Florida is a popular tourist destination for families though it is typically not camping that brings throngs of tourists to the state. It turns out however, that Florida offers many great camping options in a variety of settings. When considering camping during a vacation, Florida has a lot to offer. From beaches to caves, check out these amazing camping sites in Florida for the whole family.
Florida Caverns State Park
If you are interested in exploring a cave, this is a great place to check out; it is the only state park that offers cave tours to the public. Located west of Tallahassee in the panhandle, the park offers an approximately 45 minute cave tour that will give you the chance to see stalactites, stalagmites, soda straws, flowstones and draperies. Outside of the cave, there are plenty of other things to do like hiking, swimming, fishing, and canoeing, boating, biking and horseback riding.
The park has 38 campsites and is located at 3345 Caverns Road in Marianna. Camping costs $20 per night and reservations can be made at ReserveAmerica.com. Restrooms and hot showers are available. Bring your wood burning camp stove and enjoy a relaxing meal outdoors after a unique adventure.
Hontoon Island State Park
Located near DeLand, Hontoon Island State Park is a real island in the St. Johns River. The park has 11 primitive campsites as well as cabins. Pack your camping cooler; since it is on an island, you have to bring all that you need with you to camp by ferry or private boat, adding to the feeling of adventure.
There is plenty to do on the island, from fishing, swimming, kayaking, canoeing, hiking and biking.
The park is located at 2309 River Ridge Road and campsites can be reserved on ReserveAmerica.com for $18. The park’s ferry runs from 8am until one hour before sunset. Sites have a ground grill, though you may still choose to bring your camp stove.
Fort Wilderness Resort and Campground
When reading tips and guides on camping it is likely not the Fort Wilderness Resort and Campground that you envision. For a very different camping experience than those discussed above, visit Fort Wilderness Resort and Campground in Walt Disney World. Fort Wilderness is a far cry from primitive camping and is its own experience. Fort Wilderness is a relatively affordable option for those looking for accommodations close to Disney World; campsites start at $52 per night and tent and RV camping are available.
The resort is on 750 acres and in addition to offering several swimming pools, visitors can enjoy archery, canoeing and horseback riding and evening entertainment. There are dining options available at Fort Wilderness and visitors can take a bus or water taxi to other places to eat in the Magic Kingdom Resort area. It seems there is plenty to do at this resort and campground, without ever having to set foot in the Magic Kingdom.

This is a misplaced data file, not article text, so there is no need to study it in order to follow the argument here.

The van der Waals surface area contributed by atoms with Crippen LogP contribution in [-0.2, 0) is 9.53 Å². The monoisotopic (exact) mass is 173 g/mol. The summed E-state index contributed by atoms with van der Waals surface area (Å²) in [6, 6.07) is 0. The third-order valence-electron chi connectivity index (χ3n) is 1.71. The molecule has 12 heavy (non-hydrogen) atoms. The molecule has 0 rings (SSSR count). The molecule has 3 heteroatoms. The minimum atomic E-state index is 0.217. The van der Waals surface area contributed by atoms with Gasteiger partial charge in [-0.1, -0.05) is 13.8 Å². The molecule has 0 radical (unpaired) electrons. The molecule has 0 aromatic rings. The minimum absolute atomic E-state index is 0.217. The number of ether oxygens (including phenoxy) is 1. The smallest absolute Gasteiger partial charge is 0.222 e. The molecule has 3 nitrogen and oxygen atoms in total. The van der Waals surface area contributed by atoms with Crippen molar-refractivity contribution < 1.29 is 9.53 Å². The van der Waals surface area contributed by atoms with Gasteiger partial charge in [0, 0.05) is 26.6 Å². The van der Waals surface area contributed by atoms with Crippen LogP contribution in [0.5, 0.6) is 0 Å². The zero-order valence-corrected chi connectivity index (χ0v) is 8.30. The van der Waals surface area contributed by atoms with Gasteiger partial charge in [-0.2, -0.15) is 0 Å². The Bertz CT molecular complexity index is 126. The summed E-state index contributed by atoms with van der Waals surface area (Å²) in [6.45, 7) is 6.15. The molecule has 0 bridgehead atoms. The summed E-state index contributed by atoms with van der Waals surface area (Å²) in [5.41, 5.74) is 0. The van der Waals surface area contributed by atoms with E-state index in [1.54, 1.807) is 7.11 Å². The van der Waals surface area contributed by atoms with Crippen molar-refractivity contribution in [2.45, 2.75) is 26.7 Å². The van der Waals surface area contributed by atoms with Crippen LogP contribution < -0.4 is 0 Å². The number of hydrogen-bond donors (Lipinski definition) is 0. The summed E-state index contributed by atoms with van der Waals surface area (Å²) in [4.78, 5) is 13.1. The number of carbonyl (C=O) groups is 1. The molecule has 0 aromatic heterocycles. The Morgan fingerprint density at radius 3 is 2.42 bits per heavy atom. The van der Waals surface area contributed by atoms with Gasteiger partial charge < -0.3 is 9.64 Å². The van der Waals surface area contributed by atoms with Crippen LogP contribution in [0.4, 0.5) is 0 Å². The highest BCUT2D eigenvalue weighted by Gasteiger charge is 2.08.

Fort Clinch State Park
Located on Florida’s Amelia Island, Fort Clinch State Park consists of over 1,400 acres. The park includes a 3 mile shoreline as well as a half mile long fishing pier. While visiting the park, there are plenty of things to do; swimming, fishing, snorkeling, biking, hiking, and hunting for shells and shark teeth. While camping on the island you can check out historic Fort Clinch and watch reenactments of life during the Civil War. The fort has many rooms to explore and the park offers the opportunity to learn how the soldiers lived and worked.
The landscape includes coastal grasslands, freshwater ponds and salt marsh and visitors should keep their eyes out for gopher tortoises, deer, raccoons, bobcats and alligators. There are 69 campsites that can be reserved on ReserveAmerica for $26 per night. Showers and restrooms are available.
Located on the remote island of Bahia Honda Key is Bahia Honda State Park. The park offers gorgeous beaches (2.5 miles of Atlantic coast beach and a small portion of Gulf coast beach) and sunsets and excellent snorkeling opportunities. In addition to snorkeling, visitors can fish, kayak, or just relax on the beach. Kayak and snorkeling equipment can be rented and scuba diving opportunities are available. Visitors should keep an eye out for wildlife; it is possible to see bottle-nosed dolphins, ghost crabs and birds.
The park offers six cabins, 30 tent only sites and 42 sites that can be used by RV’s or tents. The campsites are spread in three different areas. Reservations can be made on ReserveAmerica starting at $36. The campgrounds include showers and restrooms.
The five camping places described above are just the beginning of what Florida has to offer those that are interested in camping. While water may be the main attraction, there are great opportunities for adventures on land.
What are some of your favorite adventures in Florida? Where have you most enjoyed camping in the state?